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Have you considered AI fusion in your operations - part-2?

By Samir Nasser posted Mon August 24, 2020 12:35 PM

  

In part 1, I provided the primary activities that take place in the post-production phase. The purpose of these activities is essentially to keep the production software solution running so that the business value it was created for is attained. Needless to say, the higher the business value, the worse is the impact of an outage. A few years ago, a production environment consisting of hundreds of Java Virtual Machines (JVMs) hosting many business insurance-related applications supporting internal business users crashed twice within a period of about one month. Although the applications directly supported only internal business users as opposed to external users, the impact of each crash was in hundreds of thousands of dollars in lost productivity to say the least.

In this blog post, I will take a deep-dive into the Identify activity. Before the solution is put in production, the following must take place:

  • Identify Metrics: every key resource “metric” must be identified across all layers of the solution stack. An example of a metric is a state of a resource such as a Java Virtual Machine (JVM) instance is “started”, “stopped”. Another example is the number of hung threads in a JVM instance. The “metric” can also be a specific message or lack thereof in a log.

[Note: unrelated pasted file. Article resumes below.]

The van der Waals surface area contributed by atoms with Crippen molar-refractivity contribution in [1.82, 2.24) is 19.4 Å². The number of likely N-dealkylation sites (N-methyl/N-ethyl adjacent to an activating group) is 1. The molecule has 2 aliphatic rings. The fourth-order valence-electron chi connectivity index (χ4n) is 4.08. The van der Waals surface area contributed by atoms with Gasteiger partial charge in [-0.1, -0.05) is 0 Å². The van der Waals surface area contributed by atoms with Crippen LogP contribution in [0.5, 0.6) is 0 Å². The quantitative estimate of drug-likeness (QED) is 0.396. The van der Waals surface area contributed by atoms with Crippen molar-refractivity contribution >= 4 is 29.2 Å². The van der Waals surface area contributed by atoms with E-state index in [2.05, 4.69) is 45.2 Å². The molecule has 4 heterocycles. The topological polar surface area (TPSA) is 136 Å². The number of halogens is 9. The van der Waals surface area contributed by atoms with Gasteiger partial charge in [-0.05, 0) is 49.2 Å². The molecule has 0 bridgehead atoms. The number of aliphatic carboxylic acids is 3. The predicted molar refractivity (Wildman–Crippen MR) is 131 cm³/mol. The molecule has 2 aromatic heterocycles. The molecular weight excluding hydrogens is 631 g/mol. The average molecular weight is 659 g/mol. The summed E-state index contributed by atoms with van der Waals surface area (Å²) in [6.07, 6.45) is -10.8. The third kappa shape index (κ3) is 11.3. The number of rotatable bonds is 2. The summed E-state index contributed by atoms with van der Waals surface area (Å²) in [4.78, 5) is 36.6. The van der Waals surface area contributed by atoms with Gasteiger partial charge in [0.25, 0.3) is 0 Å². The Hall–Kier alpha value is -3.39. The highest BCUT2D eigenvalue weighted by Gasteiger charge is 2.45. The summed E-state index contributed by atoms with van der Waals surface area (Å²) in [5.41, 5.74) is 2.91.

• Identify Thresholds: the threshold must be specified for each metric. For example, the state of a JVM should be “started” at all times. When the state of a JVM is “stopped”, unless the JVM is in maintenance mode, this state is an undesirable state or a threshold breach which calls the attention of an expert.
  • Identify Experts: an expert is assigned to investigate when a metric value surpasses its threshold. In reality, an expert is assigned for each class of metrics. For example, all metrics of the Java garbage collection resource are assigned to a garbage collection expert. All database performance metrics are assigned to a database performance expert and so on. A list of people to receive some notification messages when a threshold breach occurs should also be identified. This list may include folks such as the solution stake holder, the Operations manager, in addition to the expert that is assigned to investigate the threshold breach.
  • Assign Severity Levels: A severity level when a threshold is breached should be assigned. This level should imply a certain period of time within which the breach should be cleared.
  • Identify Automation Actions: an automatic action, if possible, that can be taken to resolve the threshold breach should be identified.

Although the steps above should take place before the solution is put in production, the reality is that it is challenging to come up with a complete set of metrics that describes the health of a solution. So, the set of steps above will be refined after the solution is put in production. The better the Identify activity is performed before the solution is put in production, the better prepared the Operations team will be to address the threshold breaches and subsequently, the healthier the production solution will be.

Have you done this set of activities before you put the solution in production? Or, have you delayed these activities until after the solution is put in production?

In the next blog post, I will continue discussing the Identify activity.


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